A legal battle has begun over secret letters revealing what the Queen knew of her Australian representative's plan to dismiss Australia's government in 1975.
The case could finally solve a mystery behind the country's most dramatic political crisis.
Historian Jenny Hocking is asking the Federal Court to force the National Archives of Australia to release the letters between the British monarch, who is also Australia's constitutional head of state, and her former Australian representative, Governor-General John Kerr.
The Archives have classified the letters as "personal", meaning they might never be made public.
The letters would reveal what, if anything, the Queen knew about Kerr's plan to dismiss prime minister Gough Whitlam's government in 1975 to resolve a deadlock in Parliament.
It is the only time in Australian history that a democratically elected federal government was dismissed on the British monarch's authority.
The dismissal stunned Australians and bolstered calls for the country to sever its colonial ties to Britain and become a republic.
Mr Whitlam's own son, lawyer Antony Whitlam, is arguing the case on behalf of Ms Hocking, and took on the case free of charge.
Ms Hocking, a Whitlam biographer, argues that Australians have a right to know the details of their history, and that the letters written in the months leading up to the unprecedented dismissal are key to unravelling the truth.
"It needs to be settled once and for all," she said during a court recess.
"There's a lot of uncertainty in this."
Antony Whitlam argued that the letters should be viewed as official, rather than personal, documents in part because the relationship between the governor-general and the Queen is an official one.
"It couldn't seriously be suggested that there was a personal relationship between the Queen and John Kerr," he told the court.
If the letters lose their "private" and "personal" classification, they are free to be made public 30 years after they were written like other government documents held in the Archives.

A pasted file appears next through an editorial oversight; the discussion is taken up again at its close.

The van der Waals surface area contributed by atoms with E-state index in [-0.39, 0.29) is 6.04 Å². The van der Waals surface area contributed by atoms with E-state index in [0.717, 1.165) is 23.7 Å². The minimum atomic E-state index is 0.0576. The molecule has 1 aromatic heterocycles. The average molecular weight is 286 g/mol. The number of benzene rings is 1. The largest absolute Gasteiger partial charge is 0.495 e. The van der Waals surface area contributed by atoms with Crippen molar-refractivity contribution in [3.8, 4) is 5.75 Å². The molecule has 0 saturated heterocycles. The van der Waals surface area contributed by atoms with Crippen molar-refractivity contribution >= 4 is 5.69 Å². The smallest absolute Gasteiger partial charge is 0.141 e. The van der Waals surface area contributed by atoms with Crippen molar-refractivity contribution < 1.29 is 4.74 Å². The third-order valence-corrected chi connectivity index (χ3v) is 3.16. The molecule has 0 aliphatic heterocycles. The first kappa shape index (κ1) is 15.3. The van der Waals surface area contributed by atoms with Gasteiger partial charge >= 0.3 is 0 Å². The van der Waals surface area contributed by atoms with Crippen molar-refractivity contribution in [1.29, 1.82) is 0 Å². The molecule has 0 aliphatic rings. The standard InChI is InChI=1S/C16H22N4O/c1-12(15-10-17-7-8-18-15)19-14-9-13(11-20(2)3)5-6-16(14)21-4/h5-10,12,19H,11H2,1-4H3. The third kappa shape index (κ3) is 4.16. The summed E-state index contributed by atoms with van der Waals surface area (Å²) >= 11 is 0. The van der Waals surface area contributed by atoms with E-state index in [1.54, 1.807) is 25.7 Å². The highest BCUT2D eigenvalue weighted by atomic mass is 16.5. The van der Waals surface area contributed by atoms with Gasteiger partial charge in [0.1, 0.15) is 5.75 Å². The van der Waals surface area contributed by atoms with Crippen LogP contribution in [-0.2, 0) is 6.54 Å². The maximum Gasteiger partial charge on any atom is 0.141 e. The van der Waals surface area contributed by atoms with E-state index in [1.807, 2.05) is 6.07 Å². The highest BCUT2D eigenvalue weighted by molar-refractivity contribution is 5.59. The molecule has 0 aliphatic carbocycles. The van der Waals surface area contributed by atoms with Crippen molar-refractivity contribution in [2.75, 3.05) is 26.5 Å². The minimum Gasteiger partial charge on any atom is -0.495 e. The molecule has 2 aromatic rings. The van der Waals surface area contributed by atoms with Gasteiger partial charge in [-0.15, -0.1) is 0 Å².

That means they could be available immediately.
Lawyer Tom Howe, who is representing the Archives, told the court that there was a distinction between the institution of the governor-general and the governor-general himself.
The governor-general himself, Mr Howe argued, is not a national institution, and thus his personal records are owned by him and are not subject to the Archives Act.
The Act allows for the release of official records.
Questions and conspiracy theories still swirl about the motivations surrounding the prime minister's dismissal.
Sir John, who died in 1991, said the decision to oust Mr Whitlam was his alone.
However, some Australians believe the Queen had a hand in the decision.
One of the most spectacular theories is that the US Central Intelligence Agency ordered Mr Whitlam's dismissal because the agency feared his government would close a top-secret US intelligence facility in the Australian Outback.
Sir John rejected that theory as false.
Before 1975, few Australians realised the governor-general - whose role is largely ceremonial - had the power to fire a prime minister during a constitutional crisis.
That crisis began when the opposition party tried to force Mr Whitlam to call general elections by blocking routine legislation in the Senate that allowed the government to pay public servant salaries and provide services.
Mr Whitlam refused to call an election, sparking a weeks-long constitutional impasse.
Sir John then fired Mr Whitlam, called an election and appointed opposition leader Malcolm Fraser as prime minister.
Weeks later, Mr Fraser's coalition won an overwhelming election victory.
Critics of Sir John dubbed his firing of Mr Whitlam an ambush, and said the governor-general should have warned the prime minister that it was coming.
Sir John said he was worried Mr Whitlam would have fired him first if he had tipped him off ahead of time.
Monday's hearing was the only one scheduled in the case.
Federal Court Justice John Griffiths is expected to issue a ruling at a later date.